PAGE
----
• I’ve been to Perth many years ago and the south-west area but not Dunsborough. I should revisit again and would love to check out your wonderful recommendation. :-)

    • Hi Lisa, thanks for the comment… I appreciate it! I just took a look at your gorgeous saffron red pepper hollandaise recipe. Wow. I’m definitely going to try it for our next weekend breakfast cook-up, hopefully with some farm-fresh eggs. I’ll be following you from now on! x

    • Thanks lovely. Haha… yep, the good thing about corn fritters is that they’re made with very common pantry ingredients! I love brunch. We’ve still got about 15 eggs left in the fridge (given to us during our stay at the farm!) so I might whip up an omelette this weekend! x

    • It was a gorgeous weekend Nicole! I think you would’ve loved it in Dunsborough – plenty of sea, sand, cold beer and cheap eats! This might sound silly but living in Australia, I love the odd rainy day (we don’t get enough of them, unfortunately… which means we’re on water restrictions ALL.THE.TIME). I pretty much run to the cupboard for a cosy blanket then snuggle on the couch with a good book and hot chocolate!

    • Thanks lovely. I wish you could’ve tasted those figs… pretty much the best I’ve ever had! We’ll be going back to Dunsborough in April and if they’re still ripening I’ll bring some home for you. Hugs x

  2. These look wonderful! I haven’t made corn fritters in years and you are reminding me how much I love them. Thank you for sharing! Sounds like a wonderful weekend away, too!

    • Hello lovely Sally! Thanks for visiting my blog… haha, this was me revisiting corn fritters after a very long time. They’re definitely delicious. Easier to make than I remembered (probably cos I’m a little bit older now!) and a definite crowd pleaser! x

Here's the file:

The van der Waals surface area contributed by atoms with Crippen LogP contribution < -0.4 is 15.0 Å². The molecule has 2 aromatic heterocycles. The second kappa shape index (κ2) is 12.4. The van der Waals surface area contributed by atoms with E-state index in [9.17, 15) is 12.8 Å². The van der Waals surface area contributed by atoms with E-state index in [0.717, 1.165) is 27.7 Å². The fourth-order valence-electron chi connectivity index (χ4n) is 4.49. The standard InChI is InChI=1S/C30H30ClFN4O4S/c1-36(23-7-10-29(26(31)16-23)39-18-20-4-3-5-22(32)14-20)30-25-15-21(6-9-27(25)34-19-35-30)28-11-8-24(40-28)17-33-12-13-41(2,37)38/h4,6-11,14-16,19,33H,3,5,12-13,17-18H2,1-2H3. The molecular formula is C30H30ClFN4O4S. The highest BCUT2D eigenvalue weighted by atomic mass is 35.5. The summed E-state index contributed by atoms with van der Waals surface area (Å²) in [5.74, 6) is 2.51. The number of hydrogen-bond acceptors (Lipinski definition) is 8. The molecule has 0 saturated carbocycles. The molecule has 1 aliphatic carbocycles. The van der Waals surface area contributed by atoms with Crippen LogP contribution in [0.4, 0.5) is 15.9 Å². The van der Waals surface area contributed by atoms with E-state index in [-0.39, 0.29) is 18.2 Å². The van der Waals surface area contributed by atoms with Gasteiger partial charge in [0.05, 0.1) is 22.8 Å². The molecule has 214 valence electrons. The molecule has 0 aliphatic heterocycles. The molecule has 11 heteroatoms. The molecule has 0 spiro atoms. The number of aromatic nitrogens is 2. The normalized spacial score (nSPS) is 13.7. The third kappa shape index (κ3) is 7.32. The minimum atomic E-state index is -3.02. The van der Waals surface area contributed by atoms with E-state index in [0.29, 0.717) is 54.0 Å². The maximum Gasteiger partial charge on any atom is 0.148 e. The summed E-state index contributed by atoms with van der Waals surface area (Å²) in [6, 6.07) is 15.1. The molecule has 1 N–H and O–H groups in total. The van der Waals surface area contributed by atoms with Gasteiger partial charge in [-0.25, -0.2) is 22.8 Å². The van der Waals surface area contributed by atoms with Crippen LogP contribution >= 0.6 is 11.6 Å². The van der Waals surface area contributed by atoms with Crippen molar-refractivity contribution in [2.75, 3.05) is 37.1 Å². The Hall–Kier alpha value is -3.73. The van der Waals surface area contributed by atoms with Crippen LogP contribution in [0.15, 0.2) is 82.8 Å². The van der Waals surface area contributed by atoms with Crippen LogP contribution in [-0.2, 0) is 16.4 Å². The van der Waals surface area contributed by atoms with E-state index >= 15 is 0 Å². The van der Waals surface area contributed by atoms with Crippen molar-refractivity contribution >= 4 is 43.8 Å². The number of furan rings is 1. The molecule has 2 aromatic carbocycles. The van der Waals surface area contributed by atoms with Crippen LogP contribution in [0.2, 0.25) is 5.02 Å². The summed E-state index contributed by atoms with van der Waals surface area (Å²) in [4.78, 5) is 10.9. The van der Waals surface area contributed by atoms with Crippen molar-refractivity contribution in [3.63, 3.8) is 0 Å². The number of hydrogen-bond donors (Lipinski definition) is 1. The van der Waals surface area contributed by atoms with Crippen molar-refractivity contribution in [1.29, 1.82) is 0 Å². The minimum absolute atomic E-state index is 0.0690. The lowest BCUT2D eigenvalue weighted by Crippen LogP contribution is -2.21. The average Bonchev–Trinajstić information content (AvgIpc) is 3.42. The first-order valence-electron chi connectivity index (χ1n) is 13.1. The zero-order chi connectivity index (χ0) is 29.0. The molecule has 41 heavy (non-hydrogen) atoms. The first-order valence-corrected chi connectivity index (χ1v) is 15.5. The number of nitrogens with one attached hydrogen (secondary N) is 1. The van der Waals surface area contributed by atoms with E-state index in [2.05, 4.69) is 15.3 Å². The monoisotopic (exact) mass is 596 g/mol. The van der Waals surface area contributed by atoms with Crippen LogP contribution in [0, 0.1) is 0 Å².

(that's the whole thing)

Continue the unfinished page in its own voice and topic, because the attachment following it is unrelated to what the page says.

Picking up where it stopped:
3. I have never eaten corn fritters, but I been reading many recipe, never got around to doing them. You and your camera is a great team. You take fantastic shots … so I like very much where I landed … and book in here … a kingsize room for single use, please.

    • Haha, thanks so much for the comment Viveka!! You should definitely try corn fritters… they’re really easy and so delicious (especially when loaded with lots of cheese!). I love taking photos but I get pretty frustrated with the little Canon point-and-shoot that I’m using at the moment. Oh for a DSLR…! Your opinions mean a lot though. I LOVE your photography. I’ll definitely reserve you a kingsize room… bed and breakfast maybe, with corn fritters? :)

  4. I’m a little late in commenting, but it sounds like you had a perfect weekend getaway! Your photos are gorgeous, and the corn fritters sounds like something I want to try out! I would have been impressed if you were able to poach eggs over a camp stove though :P

    • Thanks lovely. Haha, yep… I tried cooking it really, really slowly to prevent it overcooking and… argh. I gave up. It’s so hard to control the heat on a camp burner! But despite cooking difficulties, it truly was a beautiful weekend away. So relaxing. Can’t wait to go back there :)

    • I think smoked salmon makes everything better. Well… in a savoury sense (not sure that it’d taste that great with ice-cream… though perhaps Heston Blumenthal would disagree!). Hope that your batch turns out perfectly if you end up making them! xx

    • Aw, thanks lovely. Haha, I do like quite ‘artsy’ angles when I take photographs. I’m also addicted to macro shots. Love your photos though… maybe when I get a DSLR I can match your standard! Thanks for taking the time to comment. Love your blog! :)

      • Not a problem, as long as we like yuor ‘artsy’ angles ;) It is incredible what a talent you are, I just try to imagine what will you do with DSLR…all the best with your work in the future, I’ll be happy to follow you! ;)

    • Hi Carole, thanks for the comment. What are you wanting to link the recipe up to? I’d probably have no problem with it, either way! I had a look over your blog and it’s lovely :)